A key element of either Compliance or Governance (or both) is penalizing violations. Otherwise, the rule is on paper only, and isn’t real.
“U.S. Steps Up Grid Defense,” The Wall Street Journal, August 6, 2018 A1. Government devising new penalties for foreign (and domestic) agents who hack into critical infrastructure.
Sounds good. But might we be better off with a few more ounces of prevention (education, technology controls, testing, etc.)? The “internal” controls. By the time you’re penalizing folks, you’ve been hacked.
Filed under Access, Compliance (General), Controls, Duty, Governance, Government, Interconnections, Internal controls, IT, Security, Technology, Third parties
“Blockchain Helps Track Web Ads,” The Wall Street Journal, July 13, 2018 B4. Technology used to determine whether “views” are by humans or bots, and where the advertising dollars are going.
How do you track how much of your sales price you actually receive? For online ad publishers, Blockchain may help. Also helps the advertisers.
More information is good. Accurate information, even gooder.
“Alphabet, Apple Prodded On Privacy,” The Wall Street Journal, July 10, 2018 A3. Congress asks how Google and Apple use “your” information, such as what you say and write and where you are.
Which is more interesting, the questions or the answers?
Filed under Access, Controls, Corporation, Definition, Duty, Duty of Care, Governance, Information, Internal controls, Ownership, Policy, Privacy, Security, Technology, Third parties
Apparently, if you’re on Verizon, 75 companies know where your phone is. Is that worth anything to anybody? Who owns that information and who can sell/rent it?
“Third Parties Know Exactly Where You Are,” The Wall Street Journal, July 16, 2018 B4.
Well, I like to have Uber and Google Maps know where I am. And FindMyPhone. Who else? Do I control that?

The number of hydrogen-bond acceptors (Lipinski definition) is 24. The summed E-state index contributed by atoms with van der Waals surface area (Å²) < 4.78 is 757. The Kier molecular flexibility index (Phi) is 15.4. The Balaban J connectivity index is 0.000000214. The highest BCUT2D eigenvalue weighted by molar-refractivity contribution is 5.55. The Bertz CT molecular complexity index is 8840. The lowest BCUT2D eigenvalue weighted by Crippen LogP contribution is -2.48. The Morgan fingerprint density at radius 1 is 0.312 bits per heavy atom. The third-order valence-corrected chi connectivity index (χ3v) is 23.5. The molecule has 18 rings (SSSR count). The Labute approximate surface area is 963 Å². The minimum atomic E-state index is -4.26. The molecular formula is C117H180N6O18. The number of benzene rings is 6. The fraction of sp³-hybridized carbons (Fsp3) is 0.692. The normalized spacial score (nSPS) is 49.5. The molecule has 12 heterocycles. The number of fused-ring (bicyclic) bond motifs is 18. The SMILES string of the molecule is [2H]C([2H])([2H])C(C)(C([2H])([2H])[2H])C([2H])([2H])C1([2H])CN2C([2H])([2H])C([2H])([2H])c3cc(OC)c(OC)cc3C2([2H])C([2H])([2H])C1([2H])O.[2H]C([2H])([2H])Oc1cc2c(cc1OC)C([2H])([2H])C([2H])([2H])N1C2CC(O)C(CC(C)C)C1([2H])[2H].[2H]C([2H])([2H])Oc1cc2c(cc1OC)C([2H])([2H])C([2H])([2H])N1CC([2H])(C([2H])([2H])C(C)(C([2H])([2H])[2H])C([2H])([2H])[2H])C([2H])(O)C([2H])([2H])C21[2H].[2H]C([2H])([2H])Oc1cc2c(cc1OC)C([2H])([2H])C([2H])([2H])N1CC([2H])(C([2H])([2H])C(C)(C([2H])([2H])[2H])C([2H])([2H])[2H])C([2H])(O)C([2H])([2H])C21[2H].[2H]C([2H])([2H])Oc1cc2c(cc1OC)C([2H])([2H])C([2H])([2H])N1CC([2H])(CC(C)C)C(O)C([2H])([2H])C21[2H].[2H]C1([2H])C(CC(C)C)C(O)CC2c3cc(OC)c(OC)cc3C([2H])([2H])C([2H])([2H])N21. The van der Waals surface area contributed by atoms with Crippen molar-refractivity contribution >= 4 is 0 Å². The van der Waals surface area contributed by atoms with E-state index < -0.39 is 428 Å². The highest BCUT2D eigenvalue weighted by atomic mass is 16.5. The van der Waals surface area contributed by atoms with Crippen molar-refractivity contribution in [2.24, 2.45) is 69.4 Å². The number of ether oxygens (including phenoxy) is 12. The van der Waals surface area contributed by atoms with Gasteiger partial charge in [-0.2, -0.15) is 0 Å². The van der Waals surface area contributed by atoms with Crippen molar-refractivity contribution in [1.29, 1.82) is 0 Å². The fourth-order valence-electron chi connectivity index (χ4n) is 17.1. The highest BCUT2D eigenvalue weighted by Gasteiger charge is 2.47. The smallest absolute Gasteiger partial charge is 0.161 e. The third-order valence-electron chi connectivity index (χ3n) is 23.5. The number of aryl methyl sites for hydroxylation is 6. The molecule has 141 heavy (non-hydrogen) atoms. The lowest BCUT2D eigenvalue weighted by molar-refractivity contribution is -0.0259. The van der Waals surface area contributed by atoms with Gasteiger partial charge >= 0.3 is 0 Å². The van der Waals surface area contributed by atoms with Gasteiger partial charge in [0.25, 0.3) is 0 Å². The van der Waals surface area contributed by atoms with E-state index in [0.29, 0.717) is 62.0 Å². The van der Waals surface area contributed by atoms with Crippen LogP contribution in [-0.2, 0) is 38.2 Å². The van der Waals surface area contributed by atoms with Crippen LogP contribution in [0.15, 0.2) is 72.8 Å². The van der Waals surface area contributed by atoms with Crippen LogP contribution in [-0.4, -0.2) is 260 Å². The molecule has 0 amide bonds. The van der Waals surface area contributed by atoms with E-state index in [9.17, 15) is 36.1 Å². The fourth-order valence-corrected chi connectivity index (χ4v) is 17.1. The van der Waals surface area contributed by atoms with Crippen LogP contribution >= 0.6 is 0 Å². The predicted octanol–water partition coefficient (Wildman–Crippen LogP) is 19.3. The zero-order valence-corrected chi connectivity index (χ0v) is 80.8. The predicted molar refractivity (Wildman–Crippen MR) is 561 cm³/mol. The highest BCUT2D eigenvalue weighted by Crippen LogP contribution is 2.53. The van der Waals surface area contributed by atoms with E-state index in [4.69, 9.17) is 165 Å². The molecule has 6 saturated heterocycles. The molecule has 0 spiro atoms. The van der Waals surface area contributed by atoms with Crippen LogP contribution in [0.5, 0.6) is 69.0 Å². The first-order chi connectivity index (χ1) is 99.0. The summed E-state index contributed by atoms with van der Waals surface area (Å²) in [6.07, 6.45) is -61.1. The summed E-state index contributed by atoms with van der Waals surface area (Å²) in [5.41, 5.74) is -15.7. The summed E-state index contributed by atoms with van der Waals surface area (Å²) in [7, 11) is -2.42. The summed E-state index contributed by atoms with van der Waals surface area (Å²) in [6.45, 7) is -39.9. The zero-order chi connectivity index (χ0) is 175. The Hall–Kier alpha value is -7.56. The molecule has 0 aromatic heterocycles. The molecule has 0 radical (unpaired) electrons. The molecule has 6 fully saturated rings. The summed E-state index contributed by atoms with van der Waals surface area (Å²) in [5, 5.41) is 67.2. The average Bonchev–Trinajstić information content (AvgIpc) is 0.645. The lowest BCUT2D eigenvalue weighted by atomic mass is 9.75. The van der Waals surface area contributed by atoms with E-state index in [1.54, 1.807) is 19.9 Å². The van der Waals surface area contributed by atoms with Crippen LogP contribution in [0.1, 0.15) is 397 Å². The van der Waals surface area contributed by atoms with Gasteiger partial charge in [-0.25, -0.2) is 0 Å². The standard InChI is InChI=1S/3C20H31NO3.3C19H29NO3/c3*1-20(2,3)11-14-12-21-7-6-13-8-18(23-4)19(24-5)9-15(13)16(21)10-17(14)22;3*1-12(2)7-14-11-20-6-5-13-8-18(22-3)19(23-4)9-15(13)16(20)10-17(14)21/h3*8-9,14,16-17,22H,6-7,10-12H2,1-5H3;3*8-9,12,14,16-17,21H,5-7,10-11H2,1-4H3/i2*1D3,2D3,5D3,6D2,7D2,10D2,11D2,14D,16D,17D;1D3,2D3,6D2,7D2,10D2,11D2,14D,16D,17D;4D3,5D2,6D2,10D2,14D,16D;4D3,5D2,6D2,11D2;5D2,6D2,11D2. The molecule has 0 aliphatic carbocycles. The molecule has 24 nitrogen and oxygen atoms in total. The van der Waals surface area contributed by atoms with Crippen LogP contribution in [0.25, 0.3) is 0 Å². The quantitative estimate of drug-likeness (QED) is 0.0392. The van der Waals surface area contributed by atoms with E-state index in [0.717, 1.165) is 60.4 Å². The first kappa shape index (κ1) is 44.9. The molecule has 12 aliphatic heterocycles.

It’s one thing when an insurance company asks you to install an appliance that tracks your driving habits. You can qualify for rate discounts. But what if the car manufacturer installs an app that sends the data to the insurer?
“App Tracks Driving Habits,” The Wall Street Journal, July 6, 2018 B3. Mitsubishi installs app and offers to arrange to send data to insurers.
Again, this looks like someone else stepping in and trying to make money from sharing your data, not theirs. Will this, as this article says, lead to insurers economically forcing you to share this information? How you drive is one thing; but this would also include where you go, and when. And can be tied to your credit rating, ZIP code, age, gender, etc.
What’s this data worth to you? More or less than what it is worth to Mitsubishi and the insurance companies? What will they do with this data once they have it? Will they keep it secure? Do they do this on cars sold in Europe or, for that matter, Japan? Both countries have significantly stronger privacy protections than the US.
“Cheap Phones Grab User Data,” The Wall Street Journal, July 6, 2018 B1. Cell phones sold in developing countries with limited privacy protections loaded with programs that harvest data.
While the phone give free access to the Internet, they are loaded with apps that track the user’s location, run targeted ads, and send usage data to the phone manufacturers. But the users aren’t given a choice, beyond whether they want a phone or not.
Is this similar to the Faustian bargain already made in developing countries, trading our privacy for access to Facebook or Google or Amazon? At least we were given the choice. Sort of. And we have privacy laws. Sort of.
The suspect makes his fingerprints unreadable, and doesn’t have a wallet or other ID. Who is he?
“Controversial Facial System Identifies Suspect,” The Wall Street Journal, June 30, 2019 A3. Facial recognition used to identify the shooter at the Capital Gazette in Annapolis, where five died. A picture was run through the drivers license data base, and up popped his license photo.
Biometrics as information? Role of technology in information governance?